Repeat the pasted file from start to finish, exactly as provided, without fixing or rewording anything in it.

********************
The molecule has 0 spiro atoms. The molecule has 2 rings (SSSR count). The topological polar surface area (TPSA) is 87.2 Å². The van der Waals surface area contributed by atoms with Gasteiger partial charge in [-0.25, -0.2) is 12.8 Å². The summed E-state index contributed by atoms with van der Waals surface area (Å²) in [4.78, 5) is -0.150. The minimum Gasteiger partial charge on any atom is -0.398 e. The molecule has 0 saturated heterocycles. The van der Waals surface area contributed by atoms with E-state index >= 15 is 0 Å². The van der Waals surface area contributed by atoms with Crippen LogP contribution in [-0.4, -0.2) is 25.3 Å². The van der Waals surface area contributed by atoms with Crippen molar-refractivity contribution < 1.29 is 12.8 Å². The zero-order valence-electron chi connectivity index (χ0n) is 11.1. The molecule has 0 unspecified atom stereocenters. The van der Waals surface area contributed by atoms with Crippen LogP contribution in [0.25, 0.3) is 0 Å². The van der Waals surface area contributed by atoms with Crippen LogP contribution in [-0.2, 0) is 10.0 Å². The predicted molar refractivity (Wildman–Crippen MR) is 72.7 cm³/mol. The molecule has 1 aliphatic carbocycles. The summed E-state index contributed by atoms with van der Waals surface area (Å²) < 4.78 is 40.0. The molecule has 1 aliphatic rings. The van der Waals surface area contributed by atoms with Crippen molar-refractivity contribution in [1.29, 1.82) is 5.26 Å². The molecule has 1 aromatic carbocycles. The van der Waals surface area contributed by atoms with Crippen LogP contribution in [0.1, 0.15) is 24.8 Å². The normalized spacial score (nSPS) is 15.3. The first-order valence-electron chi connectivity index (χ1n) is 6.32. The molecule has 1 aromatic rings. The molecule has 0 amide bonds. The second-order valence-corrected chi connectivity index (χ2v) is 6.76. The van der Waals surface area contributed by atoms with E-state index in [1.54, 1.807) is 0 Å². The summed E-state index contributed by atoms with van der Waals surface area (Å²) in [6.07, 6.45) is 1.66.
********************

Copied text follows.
The molecule has 0 spiro atoms. The molecule has 2 rings (SSSR count). The topological polar surface area (TPSA) is 87.2 Å². The van der Waals surface area contributed by atoms with Gasteiger partial charge in [-0.25, -0.2) is 12.8 Å². The summed E-state index contributed by atoms with van der Waals surface area (Å²) in [4.78, 5) is -0.150. The minimum Gasteiger partial charge on any atom is -0.398 e. The molecule has 0 saturated heterocycles. The van der Waals surface area contributed by atoms with E-state index >= 15 is 0 Å². The van der Waals surface area contributed by atoms with Crippen LogP contribution in [-0.4, -0.2) is 25.3 Å². The van der Waals surface area contributed by atoms with Crippen molar-refractivity contribution < 1.29 is 12.8 Å². The zero-order valence-electron chi connectivity index (χ0n) is 11.1. The molecule has 0 unspecified atom stereocenters. The van der Waals surface area contributed by atoms with Crippen LogP contribution in [0.25, 0.3) is 0 Å². The van der Waals surface area contributed by atoms with Crippen LogP contribution in [-0.2, 0) is 10.0 Å². The predicted molar refractivity (Wildman–Crippen MR) is 72.7 cm³/mol. The molecule has 1 aliphatic carbocycles. The summed E-state index contributed by atoms with van der Waals surface area (Å²) < 4.78 is 40.0. The molecule has 1 aliphatic rings. The van der Waals surface area contributed by atoms with Crippen molar-refractivity contribution in [1.29, 1.82) is 5.26 Å². The molecule has 1 aromatic carbocycles. The van der Waals surface area contributed by atoms with Crippen LogP contribution in [0.1, 0.15) is 24.8 Å². The normalized spacial score (nSPS) is 15.3. The first-order valence-electron chi connectivity index (χ1n) is 6.32. The molecule has 1 aromatic rings. The molecule has 0 amide bonds. The second-order valence-corrected chi connectivity index (χ2v) is 6.76. The van der Waals surface area contributed by atoms with E-state index in [1.54, 1.807) is 0 Å². The summed E-state index contributed by atoms with van der Waals surface area (Å²) in [6.07, 6.45) is 1.66.